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In 2015, The United Nations
Educational, Scientific and Cultural Organization (UNESCO) adopted 17
sustainable development goals designed to transform the world into a better
UNESCO hopes to implement these
goals through its work on targeted areas such as education, natural sciences,
social and human sciences, culture, communication and information, and
sustainable development initiatives for the ocean.
It’s an ambitious list and they’ll
need all the help they can get.
“UNESCO is looking to have these
goals addressed by 2030,” said WSD Education for Sustainable Development (ESD)
Consultant Chantelle Cotton. “To have these issues solved by then would be an
amazing legacy for WSD and the world.”
To help build leadership for
sustainable development projects, ESD “champions” from WSD’s 78 schools met in
mid-November for a mentorship meeting.
Fatima Mota, WSD’s Superintendent
of Education Services—Equity & Diversity, Inclusive Education, said the
event was intended to provide resources and guidance to mentors who in turn
build capacity for sustainable development initiatives at the school level.
“Our Board of Trustees has a strong
focus on sustainability,” Ms. Mota said. “We can all work together to create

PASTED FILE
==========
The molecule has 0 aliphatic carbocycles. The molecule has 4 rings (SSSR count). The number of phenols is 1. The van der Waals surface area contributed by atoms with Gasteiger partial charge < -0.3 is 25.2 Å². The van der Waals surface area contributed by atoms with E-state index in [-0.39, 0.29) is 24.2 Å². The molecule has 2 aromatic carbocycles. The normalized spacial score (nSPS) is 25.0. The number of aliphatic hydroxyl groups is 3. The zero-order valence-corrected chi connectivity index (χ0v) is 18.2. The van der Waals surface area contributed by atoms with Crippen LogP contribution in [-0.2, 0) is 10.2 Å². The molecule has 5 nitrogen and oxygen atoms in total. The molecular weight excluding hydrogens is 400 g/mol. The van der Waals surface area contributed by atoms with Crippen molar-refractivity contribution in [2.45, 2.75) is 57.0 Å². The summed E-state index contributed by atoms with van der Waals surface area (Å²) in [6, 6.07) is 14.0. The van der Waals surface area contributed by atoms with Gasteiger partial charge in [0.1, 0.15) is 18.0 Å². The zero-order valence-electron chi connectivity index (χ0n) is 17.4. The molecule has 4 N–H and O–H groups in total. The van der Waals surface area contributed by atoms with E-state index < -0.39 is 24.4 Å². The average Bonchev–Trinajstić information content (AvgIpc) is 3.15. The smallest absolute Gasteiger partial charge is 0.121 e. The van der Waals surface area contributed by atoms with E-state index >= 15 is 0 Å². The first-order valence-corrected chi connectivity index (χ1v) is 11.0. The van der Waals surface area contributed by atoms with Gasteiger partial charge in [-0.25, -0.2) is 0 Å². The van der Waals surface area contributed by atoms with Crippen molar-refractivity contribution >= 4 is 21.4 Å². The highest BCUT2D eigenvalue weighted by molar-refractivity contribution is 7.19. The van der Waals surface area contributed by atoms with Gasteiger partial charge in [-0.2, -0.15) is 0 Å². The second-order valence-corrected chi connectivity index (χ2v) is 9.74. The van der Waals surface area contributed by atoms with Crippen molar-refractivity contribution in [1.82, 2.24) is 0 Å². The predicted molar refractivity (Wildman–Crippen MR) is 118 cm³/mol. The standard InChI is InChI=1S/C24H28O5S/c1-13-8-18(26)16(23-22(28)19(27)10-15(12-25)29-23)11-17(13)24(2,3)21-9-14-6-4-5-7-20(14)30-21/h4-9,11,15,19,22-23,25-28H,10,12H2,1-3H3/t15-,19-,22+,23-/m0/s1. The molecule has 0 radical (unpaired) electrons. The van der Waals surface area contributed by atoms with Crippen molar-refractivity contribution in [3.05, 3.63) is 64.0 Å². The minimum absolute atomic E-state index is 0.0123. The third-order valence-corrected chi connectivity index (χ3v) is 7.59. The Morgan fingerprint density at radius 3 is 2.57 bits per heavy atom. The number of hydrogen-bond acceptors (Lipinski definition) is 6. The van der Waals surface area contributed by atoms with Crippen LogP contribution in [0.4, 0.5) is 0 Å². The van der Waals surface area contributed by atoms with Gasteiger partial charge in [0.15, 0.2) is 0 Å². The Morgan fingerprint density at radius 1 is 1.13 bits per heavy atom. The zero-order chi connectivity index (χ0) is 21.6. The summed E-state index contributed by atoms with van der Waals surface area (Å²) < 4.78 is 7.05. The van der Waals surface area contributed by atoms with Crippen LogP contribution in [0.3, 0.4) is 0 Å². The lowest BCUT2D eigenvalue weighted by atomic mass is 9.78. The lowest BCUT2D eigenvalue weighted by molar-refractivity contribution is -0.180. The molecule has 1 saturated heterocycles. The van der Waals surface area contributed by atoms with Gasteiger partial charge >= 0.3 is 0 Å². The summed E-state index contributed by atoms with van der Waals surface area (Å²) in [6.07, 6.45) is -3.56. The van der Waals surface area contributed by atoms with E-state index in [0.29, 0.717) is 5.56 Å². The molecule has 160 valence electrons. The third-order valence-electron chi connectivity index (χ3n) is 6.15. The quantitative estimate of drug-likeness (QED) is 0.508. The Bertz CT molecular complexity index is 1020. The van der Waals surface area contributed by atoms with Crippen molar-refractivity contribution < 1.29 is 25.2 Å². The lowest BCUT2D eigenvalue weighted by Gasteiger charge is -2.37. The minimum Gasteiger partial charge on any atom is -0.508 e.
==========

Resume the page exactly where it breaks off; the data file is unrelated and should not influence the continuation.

sustainability through the lens of literacy and numeracy, which are our priorities.”
Working with Ms. Cotton, mentors
can connect teachers and ESD projects at their home school with similar
projects, guest speakers and resources from other schools.
With UNESCO’s goals ranging from
ending poverty and zero hunger to goals focusing on preserving life on land and
in the water, there are plenty of opportunities for teachers and students to
explore projects and goals that tie into the ESD pillars of economic, social
“The whole idea of sustainability
is that those three pillars are so interrelated,” Ms. Mota said. “It’s looking
at everything from different angles to see the impact environmentally, socially
Lawrence Charach, an Inclusive
Education Teacher at Gordon Bell School, helps to run a recycling program at
his school with students in the Community Access Program. The recycling effort
is an example of how sustainable development initiatives can have many impacts.
“The kids go out in teams and
collect the recycling, sort it and put it in the recycling bins. They develop a
lot of skills in the process. It’s about teamwork, partnering with others to
get a job done and reach a goal,” he said.
ESD mentors at the workshop broke
into smaller groups to each focus on and research one of the 17 goals on the
UNESCO list. The goal was to create a working document/resource for teachers
throughout WSD. ESD mentors are now sharing the ideas and research from the
workshop with their peers at school.
“You can make a difference at a
local level,” Mr. Charach said. “We’re looking at how we can make a difference,
in a practical way, with the students at our school.”